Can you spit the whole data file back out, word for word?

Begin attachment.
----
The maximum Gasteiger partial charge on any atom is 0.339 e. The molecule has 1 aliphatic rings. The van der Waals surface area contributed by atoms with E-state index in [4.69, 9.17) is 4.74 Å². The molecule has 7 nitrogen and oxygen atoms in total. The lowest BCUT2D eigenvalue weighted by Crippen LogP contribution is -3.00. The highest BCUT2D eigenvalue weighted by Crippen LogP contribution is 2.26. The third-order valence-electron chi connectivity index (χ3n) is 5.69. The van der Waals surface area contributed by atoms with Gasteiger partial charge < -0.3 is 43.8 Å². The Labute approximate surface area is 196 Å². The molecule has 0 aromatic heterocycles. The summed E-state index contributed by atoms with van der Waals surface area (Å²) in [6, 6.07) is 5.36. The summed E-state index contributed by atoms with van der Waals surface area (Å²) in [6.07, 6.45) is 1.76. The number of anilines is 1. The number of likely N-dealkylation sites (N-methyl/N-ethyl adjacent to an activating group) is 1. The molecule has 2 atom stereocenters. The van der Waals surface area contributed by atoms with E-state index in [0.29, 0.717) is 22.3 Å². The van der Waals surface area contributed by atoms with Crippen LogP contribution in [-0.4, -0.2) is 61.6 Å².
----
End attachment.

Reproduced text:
The maximum Gasteiger partial charge on any atom is 0.339 e. The molecule has 1 aliphatic rings. The van der Waals surface area contributed by atoms with E-state index in [4.69, 9.17) is 4.74 Å². The molecule has 7 nitrogen and oxygen atoms in total. The lowest BCUT2D eigenvalue weighted by Crippen LogP contribution is -3.00. The highest BCUT2D eigenvalue weighted by Crippen LogP contribution is 2.26. The third-order valence-electron chi connectivity index (χ3n) is 5.69. The van der Waals surface area contributed by atoms with Gasteiger partial charge < -0.3 is 43.8 Å². The Labute approximate surface area is 196 Å². The molecule has 0 aromatic heterocycles. The summed E-state index contributed by atoms with van der Waals surface area (Å²) in [6, 6.07) is 5.36. The summed E-state index contributed by atoms with van der Waals surface area (Å²) in [6.07, 6.45) is 1.76. The number of anilines is 1. The number of likely N-dealkylation sites (N-methyl/N-ethyl adjacent to an activating group) is 1. The molecule has 2 atom stereocenters. The van der Waals surface area contributed by atoms with E-state index in [0.29, 0.717) is 22.3 Å². The van der Waals surface area contributed by atoms with Crippen LogP contribution in [-0.4, -0.2) is 61.6 Å².